It was a complete team effort on Tuesday. Pujols and ace Chris Carpenter led the way, but nine different Cardinals had a base hit and seven either drove in a run or scored. Ronnie Belliard contributed a critical defensive play, and two rookie relievers got eight big outs.
"Carp pitched great," said Scott Rolen, who doubled and was hit by a pitch. "We got some timely, key hits and great defense. We haven't put that together for a long time. You look down our lineup, our batting order and you haven't seen that for a while either. Everybody seemed to be in the right slots today and we played well."
None of which changes the fact that the game's best hitter had the game's biggest hit. Pujols provided the game's first runs with a monster 422-foot homer that capped an eight-pitch at-bat.
Pujols was nearly erased five pitches before he went deep. On a 1-1 offering from Padres ace Jake Peavy, Pujols popped a ball up straight back. Padres catcher Mike Piazza gave chase, but couldn't rein the ball in, and it dropped harmlessly for a foul ball. On the at-bat's eighth pitch, Pujols made San Diego pay with the 11th playoff home run of his career.
"I thought the ball was in the stands, but it obviously came back," Pujols said. "But I think people were saying it hit the net, kind of hit the net a little bit. But it gave me another chance to hopefully put a good swing like I did, and gave the lead to the club."
Pujols' big fly was far from the only offensive highlight for St. Louis. The Cards got contributions from all over their lineup as they hung 11 base hits on Peavy. Jim Edmonds had a pair of base knocks, Belliard reached base three times and even Yadier Molina added an RBI single. Every player who started for the Cardinals -- including Carpenter -- had at least one hit or scored a run.
Edmonds singled and scored for the Cards' third run against Peavy, with Juan Encarnacion's sacrifice fly bringing him home. Consecutive two-out singles by Pujols and Edmonds in the fifth got David Eckstein from first around to score, making it 4-0, and in the sixth, Molina added an RBI single.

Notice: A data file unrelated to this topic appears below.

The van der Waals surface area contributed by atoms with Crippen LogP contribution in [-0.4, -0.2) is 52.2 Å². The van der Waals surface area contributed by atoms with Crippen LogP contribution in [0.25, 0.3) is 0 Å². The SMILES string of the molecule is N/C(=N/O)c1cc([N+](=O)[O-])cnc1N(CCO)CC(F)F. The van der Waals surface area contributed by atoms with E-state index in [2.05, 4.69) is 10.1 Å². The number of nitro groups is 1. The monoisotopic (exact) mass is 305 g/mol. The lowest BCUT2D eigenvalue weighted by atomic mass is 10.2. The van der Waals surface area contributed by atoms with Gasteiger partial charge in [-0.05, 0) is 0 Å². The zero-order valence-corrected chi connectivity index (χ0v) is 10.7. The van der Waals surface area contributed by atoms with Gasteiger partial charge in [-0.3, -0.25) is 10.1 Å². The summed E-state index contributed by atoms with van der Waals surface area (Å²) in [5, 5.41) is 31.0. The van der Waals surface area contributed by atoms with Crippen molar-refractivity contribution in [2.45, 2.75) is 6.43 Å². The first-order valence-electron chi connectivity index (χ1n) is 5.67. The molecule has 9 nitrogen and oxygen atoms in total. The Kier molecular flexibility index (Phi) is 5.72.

It was classic Edmonds, who played sparingly over the season's final six weeks as he battled post-concussion syndrome. The eight-time Gold Glove center fielder is consistently at his best in big games, and he did it again on Tuesday.
"I'm just excited to be out there playing," said Edmonds, "and it's good to get Game 1."
Carpenter lasted 6 1/3 innings to pick up his third win in four career postseason starts. The Cardinals have won all four of those games. For the second year in a row, Carpenter won against Peavy and the Padres in the opener of the playoffs.
"[Peavy is] going to compete every time he comes out," said Carpenter. "In turn, so am I, and I'm going to go out and give it my best shot. And my mindset is to go out and get the Padres hitters out, not concern myself with what Jake Peavy is doing. Fortunately for me, today I did."
The right-hander breezed through the first three innings, facing the minimum, before things got tough for him in the fourth. Carpenter worked around two singles that opened the inning, escaping with a pair of strikeouts and a grounder.
San Diego finally got on the board in the sixth when Dave Roberts scored after a one-out triple, but Carpenter and rookie lefty Tyler Johnson averted much more damage in the seventh. Following a triple and a walk, Carpenter was lifted.
Johnson hit the first batter he faced, loading the bases, but struck out Mark Bellhorn for the second out. Second baseman Belliard made a spectacular sprawling play on a Todd Walker grounder to end the inning.
"I know [Johnson] likes his breaking ball there," Belliard said. "And I know Walker a little bit. ... He's going to pull the ball. I was playing that way already. But I think I got lucky on that one. I just threw it back to first base and Albert made a good play."
Johnson took it into the eighth before handing the ball over to Adam Wainwright. The rookie right-hander recorded the final four outs. It wasn't a save, but it was a fine introduction to postseason play for the Cards' new closer.
"He came in and threw the ball over the plate," pitching coach Dave Duncan said. "That's what you have to do. When you have good stuff, that's what you have to do, and he has good stuff."